During those three years, Sonja could not go outside, and when she was in the house she could not stand up during the day for fear that someone might see her through the window. Her parents were able to secretly visit her on a few occasions, but otherwise the occupation years were spent without them. When the Nazis came in to inspect the home, the woman would hide Sonja in a hole in the wall behind a dresser. Sonja and her parents survived the Nazi invasion, but the rest of her family; aunts, uncles and cousins, perished in the concentration camps.
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CAPT. WES COSS (Ret.) was the pilot on the B-17 "Stardust" that was stationed out of North Africa with the 15th Air Corps, 99th Bomber Group, 347th Squadron. They had flown nearly 30 sorties over Italy and France when his bomber was shot down by two FW-190’s and two ME-109’s in January of '44. Capt. Coss was able to escape capture and contact the French Resistance. The Maquis even took him on a hair-raising raid to steal food stamps from right under the Gestapo’s nose before secreting him up in the hills with three of his crewman, who had also escaped the Germans. The French Resistance hid them in three different houses - in plain sight of the Germans - for nearly a month. On the last leg of their journey through France, two of the crew members were captured by the German SS and their French Underground guides were executed. While the SS continued their search for Capt. Coss and his bombardier, S/Sgt. Joe Kinane, the local Resistance was able to move them on to their final leg - the attempt to walk over the Pyrenees Mountains into Spain. Once in Spain, the British were able to help them get to England.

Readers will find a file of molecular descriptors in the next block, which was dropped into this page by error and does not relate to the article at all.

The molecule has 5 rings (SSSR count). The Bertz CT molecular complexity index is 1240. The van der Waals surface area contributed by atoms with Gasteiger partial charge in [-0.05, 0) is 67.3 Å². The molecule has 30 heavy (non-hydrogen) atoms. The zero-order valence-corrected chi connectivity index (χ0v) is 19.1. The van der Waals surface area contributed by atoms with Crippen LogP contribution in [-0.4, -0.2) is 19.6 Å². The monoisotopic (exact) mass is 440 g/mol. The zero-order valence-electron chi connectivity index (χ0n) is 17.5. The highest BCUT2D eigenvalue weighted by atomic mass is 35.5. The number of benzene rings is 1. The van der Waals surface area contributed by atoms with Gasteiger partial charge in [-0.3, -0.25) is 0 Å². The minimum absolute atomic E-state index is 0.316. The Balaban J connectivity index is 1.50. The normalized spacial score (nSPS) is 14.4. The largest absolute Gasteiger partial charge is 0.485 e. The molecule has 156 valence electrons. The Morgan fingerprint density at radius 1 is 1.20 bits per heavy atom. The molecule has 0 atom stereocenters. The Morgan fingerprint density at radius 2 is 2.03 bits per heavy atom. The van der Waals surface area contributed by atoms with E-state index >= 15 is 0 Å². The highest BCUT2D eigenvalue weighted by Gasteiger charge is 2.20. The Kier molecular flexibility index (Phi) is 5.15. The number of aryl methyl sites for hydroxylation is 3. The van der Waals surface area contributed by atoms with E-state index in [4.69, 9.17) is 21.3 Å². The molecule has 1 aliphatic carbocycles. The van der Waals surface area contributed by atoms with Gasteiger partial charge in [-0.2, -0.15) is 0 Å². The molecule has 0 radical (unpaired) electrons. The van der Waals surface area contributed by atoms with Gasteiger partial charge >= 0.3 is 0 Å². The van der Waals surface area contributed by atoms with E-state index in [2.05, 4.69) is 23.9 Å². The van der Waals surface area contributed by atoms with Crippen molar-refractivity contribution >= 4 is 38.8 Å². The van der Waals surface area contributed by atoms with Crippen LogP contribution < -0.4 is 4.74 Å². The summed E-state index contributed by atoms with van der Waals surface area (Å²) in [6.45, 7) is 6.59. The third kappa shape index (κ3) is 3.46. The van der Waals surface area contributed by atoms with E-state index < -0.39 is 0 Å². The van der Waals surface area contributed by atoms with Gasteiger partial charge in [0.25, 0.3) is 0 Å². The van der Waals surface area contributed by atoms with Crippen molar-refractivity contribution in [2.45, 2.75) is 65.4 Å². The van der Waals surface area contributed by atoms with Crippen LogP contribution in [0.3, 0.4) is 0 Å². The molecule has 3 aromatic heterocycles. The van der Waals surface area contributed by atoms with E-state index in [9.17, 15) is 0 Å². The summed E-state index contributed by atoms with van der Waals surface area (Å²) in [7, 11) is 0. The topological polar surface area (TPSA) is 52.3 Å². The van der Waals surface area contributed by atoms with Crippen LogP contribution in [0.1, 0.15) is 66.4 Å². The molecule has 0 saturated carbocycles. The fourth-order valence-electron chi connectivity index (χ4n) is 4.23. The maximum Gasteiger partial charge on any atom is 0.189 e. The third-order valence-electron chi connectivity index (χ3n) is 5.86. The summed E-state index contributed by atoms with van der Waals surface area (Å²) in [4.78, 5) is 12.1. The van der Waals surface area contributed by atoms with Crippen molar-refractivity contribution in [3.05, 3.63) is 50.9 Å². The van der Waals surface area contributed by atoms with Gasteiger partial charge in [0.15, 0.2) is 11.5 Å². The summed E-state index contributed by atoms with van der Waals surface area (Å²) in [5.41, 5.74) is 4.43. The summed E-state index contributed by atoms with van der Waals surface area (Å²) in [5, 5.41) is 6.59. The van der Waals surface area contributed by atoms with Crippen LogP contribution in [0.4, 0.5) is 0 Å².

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Col. Righter lost his battle with cancer on
November 20, 2008

COL. CHARLEY RIGHTER joined the army in 1938 and was in the horse-drawn field artillery. During WWII he was in the 7th Army, 36th Regiment, 13th Artillery Brigade. As Captain of a “Long Tom” - 155mm artillery gun that could shoot 20 miles with deadly accuracy - he and his brigade participated in 3 landings (North Africa, Anzio and Southern France) and 8 major battles and received a Bronze star.
Capt. Righter would also fly reconnaissance missions for his Regiment. He flew a Piper Cub through enemy fire in Africa and then again over Rome, Italy. For the landing at the South of France the Army actually made one of the LST’s (Landing Ship, Tank) into their own little aircraft carrier for the Piper Cubs, but Capt. Righter’s most important job that day was to keep the landing area safe by shooting his gun's 95 pound projectiles at the enemy on shore. His regiment fought under Patton in North Africa, Sicily and again in Germany.